The real problem is that once again the PM is putting the onus on others (in this case inquiry chief Sue Gray), rather than proactively accepting the consequences of his talk of taking “personal responsibility” for his own actions and those of No.10.
A cynic may feel that Johnson has only put himself at the mercy of Gray because he knows that she will not, and maybe cannot, recommend that he personally steps aside.
Her remit is to gather and then set out the facts of the various parties, not necessarily to come up with a “verdict”. If technically no rules are found to have been broken, he may think he can cling on.
But despite his sort-of apology and no matter what is in Gray’s report, for many members of the public, the lasting image of Johnson will be of him boozing in his garden while people died.
His words in the Commons really did sound like he was sorry he had been caught, rather than sorry for failing to realise his actions were a matter of personal disgrace. 
Having offered similar apologies before Christmas, the danger is the public may think they’ve heard it all before and that words are too cheap.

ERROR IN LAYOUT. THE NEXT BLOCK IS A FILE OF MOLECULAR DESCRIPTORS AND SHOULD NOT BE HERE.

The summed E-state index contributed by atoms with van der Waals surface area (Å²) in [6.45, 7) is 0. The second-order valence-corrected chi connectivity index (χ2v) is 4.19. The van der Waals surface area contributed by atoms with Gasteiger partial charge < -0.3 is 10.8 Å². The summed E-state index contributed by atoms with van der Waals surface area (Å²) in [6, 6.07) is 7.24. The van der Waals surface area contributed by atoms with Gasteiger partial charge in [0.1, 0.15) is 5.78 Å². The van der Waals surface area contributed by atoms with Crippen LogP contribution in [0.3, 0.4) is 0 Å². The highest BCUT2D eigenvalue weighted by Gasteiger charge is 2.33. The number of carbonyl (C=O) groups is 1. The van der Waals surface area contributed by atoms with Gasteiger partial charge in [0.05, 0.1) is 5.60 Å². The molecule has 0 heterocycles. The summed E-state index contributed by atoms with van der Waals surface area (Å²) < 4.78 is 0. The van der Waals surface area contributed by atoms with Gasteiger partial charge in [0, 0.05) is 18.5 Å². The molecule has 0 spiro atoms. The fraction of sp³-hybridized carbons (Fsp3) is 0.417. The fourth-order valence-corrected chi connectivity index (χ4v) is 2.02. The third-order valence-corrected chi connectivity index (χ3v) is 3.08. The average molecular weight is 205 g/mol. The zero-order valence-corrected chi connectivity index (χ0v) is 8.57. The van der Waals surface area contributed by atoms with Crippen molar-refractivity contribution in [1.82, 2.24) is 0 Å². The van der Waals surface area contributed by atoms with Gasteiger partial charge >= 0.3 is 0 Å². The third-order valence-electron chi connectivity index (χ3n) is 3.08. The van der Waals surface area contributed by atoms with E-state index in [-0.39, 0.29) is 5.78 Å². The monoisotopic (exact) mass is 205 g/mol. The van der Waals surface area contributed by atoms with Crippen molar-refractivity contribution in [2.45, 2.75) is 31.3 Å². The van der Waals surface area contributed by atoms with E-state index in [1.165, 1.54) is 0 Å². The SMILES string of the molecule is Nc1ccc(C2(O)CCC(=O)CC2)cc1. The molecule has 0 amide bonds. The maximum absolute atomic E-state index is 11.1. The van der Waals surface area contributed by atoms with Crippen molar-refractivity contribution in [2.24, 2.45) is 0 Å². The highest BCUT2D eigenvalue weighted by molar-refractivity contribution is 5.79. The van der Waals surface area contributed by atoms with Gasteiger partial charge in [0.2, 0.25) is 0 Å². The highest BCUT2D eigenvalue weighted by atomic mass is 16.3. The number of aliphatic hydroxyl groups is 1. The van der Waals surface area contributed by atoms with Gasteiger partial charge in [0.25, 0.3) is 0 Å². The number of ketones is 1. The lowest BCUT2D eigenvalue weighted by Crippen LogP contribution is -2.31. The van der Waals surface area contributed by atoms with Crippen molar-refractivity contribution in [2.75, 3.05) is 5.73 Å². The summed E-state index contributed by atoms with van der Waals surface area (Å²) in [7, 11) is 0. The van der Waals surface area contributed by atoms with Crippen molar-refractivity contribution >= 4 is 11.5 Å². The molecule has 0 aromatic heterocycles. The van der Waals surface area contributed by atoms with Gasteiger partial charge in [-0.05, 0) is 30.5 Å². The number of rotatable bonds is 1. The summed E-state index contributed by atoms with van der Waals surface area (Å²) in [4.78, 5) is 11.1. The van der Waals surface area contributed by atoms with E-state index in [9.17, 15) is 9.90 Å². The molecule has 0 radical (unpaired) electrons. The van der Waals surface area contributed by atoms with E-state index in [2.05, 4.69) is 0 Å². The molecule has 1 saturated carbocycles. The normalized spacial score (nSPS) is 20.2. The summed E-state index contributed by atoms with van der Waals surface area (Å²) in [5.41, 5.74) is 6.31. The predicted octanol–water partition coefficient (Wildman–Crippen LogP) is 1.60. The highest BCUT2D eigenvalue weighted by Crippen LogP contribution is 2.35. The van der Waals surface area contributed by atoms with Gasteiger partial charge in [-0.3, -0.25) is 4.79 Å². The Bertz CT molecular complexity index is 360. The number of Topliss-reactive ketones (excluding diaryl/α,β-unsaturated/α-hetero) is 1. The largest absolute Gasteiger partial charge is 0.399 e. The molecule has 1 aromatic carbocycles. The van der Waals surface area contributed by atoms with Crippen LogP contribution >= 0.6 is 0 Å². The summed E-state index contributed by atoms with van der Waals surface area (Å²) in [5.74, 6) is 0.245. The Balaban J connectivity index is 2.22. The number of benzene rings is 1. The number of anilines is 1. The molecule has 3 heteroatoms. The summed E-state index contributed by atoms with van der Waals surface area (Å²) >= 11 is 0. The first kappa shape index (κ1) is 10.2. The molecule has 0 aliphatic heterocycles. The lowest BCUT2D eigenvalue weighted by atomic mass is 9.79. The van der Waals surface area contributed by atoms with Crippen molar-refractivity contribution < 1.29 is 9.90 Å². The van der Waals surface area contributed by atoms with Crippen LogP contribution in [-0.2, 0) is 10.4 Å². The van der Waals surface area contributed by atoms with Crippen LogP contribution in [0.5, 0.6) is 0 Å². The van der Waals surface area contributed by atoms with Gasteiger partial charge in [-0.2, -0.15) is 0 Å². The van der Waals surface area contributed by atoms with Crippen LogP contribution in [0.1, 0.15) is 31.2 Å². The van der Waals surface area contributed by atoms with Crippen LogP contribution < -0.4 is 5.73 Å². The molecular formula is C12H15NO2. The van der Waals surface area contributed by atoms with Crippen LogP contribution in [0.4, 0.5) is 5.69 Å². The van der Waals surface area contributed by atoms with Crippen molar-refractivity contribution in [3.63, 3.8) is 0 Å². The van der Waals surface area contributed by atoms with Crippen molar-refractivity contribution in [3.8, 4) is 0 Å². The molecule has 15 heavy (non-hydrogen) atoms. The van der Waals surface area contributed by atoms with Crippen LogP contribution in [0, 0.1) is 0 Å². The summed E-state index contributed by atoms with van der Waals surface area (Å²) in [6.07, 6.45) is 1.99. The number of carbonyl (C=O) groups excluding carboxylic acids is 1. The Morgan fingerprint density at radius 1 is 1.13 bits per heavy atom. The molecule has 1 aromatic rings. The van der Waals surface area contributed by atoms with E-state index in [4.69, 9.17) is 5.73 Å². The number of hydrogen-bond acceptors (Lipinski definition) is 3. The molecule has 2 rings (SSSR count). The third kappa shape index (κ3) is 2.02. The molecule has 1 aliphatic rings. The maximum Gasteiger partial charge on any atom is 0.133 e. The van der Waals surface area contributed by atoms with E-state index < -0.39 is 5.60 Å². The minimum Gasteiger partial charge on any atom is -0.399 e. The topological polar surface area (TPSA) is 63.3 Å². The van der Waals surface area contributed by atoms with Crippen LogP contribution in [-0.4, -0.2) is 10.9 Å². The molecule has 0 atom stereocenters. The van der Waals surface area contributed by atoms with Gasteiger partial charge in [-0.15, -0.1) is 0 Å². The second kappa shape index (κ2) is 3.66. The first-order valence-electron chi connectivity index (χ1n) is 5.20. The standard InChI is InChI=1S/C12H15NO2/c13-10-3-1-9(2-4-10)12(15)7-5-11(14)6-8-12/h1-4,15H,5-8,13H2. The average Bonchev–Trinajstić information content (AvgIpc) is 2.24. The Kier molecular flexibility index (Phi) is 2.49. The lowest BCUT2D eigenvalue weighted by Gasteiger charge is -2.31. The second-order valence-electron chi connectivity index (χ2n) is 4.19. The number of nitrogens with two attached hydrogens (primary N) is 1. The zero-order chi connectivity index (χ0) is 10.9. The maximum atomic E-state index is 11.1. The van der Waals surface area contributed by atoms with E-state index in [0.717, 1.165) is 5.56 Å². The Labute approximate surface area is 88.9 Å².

Several backbenchers are reluctant to trigger a vote of confidence in Johnson because of fears they would look self-indulgent at a time when the NHS front line is still struggling with the Omicron wave.
Some fear that playing politics during a national crisis is a terrible look, but others worry Johnson is the national crisis.
That underlines the Tory leadership-Covid paradox: the quicker the country moves out of the latest pandemic emergency, the more likely his leadership will be challenged.
“The frustrating thing is we are in the best place we’ve been on Covid since the pandemic started, and this happens,” one Tory who is usually loyal told me.
“I was scrupulous in not breaking the rules in that first lockdown even though my friends bent them or broke them. But Boris and No.10 were drinking in the garden? What the hell were they thinking?”